Clever Kill Point – Eliminating a Pattern Mis-Match, Damask Pattern

January 15, 2019

When you hang wallpaper around a room, usually starting in a corner, the pattern on your last strip will never perfectly match up with the pattern where you first started. So we try to hide this in the least conspicuous place – like behind a door.

But in this room, there were no “hidden corners” that would be obscured by a door. Since all four corners were very visible, I wanted them all to have their pattern match perfectly.

So I had to find another place put that “kill point,” – where the last piece meets up with the first piece. I decided to put that over the door, a 20″ high strip. I figured that would be less noticeable than a 7″ length in a visible corner.

Sorry, for some reason, my “before” photo disappeared; it was a shot of the gap over the door where the last strip was coming to meet the first strip.

In the top photo above, I have overlapped the two strips, to see how “off” the pattern match will be. I am preparing to splice these two strips together, and will use some tricks to make that pattern mis-match less noticeable.

Next, I padded the wall with some scrap paper. This means that I placed a width of scrap paper behind these two pieces that will be spliced together. This is to protect the wall from being scored when I make my splice. You don’t want to cut into the wall when doing a splice, because, when the wallpaper dries and pulls tight, it can put tension on the wall, sufficient to cause the layers to delaminate and pull apart, creating a “popped” seam.

Next, I took a sharp, new razor blade and cut through both layers of wallpaper, using the swerving lines in the damask design as a guild – a swerving cut will be less noticeable than a straight like that cuts abruptly through the pattern.

This is tricky, because you want to cut through two layers of wallpaper, but not into or through the third layer that is being used to pad and protect the wall.

Second photo – I screwed up! For some reason, I had trouble cutting through the two layers of wallpaper. I tried twice, but each time I only cut through one layer. So I attempted it one last time, making sure to push really hard on the razor blade.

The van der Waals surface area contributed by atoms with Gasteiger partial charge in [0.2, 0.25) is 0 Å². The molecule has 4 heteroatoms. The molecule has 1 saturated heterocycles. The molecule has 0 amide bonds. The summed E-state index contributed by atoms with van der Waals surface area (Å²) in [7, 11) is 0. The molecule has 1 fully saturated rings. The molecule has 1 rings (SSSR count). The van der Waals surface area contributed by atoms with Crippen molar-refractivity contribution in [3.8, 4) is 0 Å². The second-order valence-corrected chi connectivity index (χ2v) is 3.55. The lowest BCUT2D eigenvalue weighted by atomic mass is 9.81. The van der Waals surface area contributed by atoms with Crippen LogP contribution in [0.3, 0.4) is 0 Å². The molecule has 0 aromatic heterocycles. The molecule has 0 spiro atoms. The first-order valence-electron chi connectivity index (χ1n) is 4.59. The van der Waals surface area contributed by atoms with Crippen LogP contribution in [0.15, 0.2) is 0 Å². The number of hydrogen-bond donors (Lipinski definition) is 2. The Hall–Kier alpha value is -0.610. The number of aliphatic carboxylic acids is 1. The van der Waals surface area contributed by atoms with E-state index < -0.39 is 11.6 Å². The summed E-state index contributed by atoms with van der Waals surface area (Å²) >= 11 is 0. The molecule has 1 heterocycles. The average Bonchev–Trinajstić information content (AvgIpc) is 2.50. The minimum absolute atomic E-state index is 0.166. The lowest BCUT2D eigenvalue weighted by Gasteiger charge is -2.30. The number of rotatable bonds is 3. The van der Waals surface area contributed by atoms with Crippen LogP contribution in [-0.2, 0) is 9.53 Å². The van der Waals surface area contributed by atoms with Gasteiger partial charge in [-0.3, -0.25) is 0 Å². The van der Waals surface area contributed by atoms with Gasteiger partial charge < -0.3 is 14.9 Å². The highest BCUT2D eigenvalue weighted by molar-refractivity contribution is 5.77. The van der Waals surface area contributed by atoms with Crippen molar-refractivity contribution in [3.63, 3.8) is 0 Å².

Well, now the razor blade was ready to do its job … But it was too zealous … This third attempt, the blade cut neatly through both layers of wallpaper, which is good. But it also cut through the third layer of wallpaper I had put behind everything, to protect the wall. And into the wall underneath. In the photo, you can see how the drywall was scored. This is bad.

To prevent the drying / shrinking wallpaper from tugging on those cut edges of drywall, I grabbed some special paper tape I keep in the van, and placed strips over the curved cuts in the drywall. These are very difficult to see, but the paper strips are there, in the third photo.

Then I fit the two strips of wallpaper back together, smoothing them into place over the paper tape. Then I made sure to wipe off any paste residue that was left on the surface.

Now, if those two spliced strips of wallpaper should shrink as they dry and put tension on the wall, the tension will not be on the cuts in the wall, but rather on the strips of paper. The strip of paper tape will disperse the tension over it’s 1″ width, and keep it away from the weakened areas of the cut drywall. This should prevent any delaminating of the drywall, and prevent any popped seams.

In the last photo, we are back to hiding that last seam, the “kill point.” From down below, your eye will never pick out any pattern mis-match. Mission Accomplished!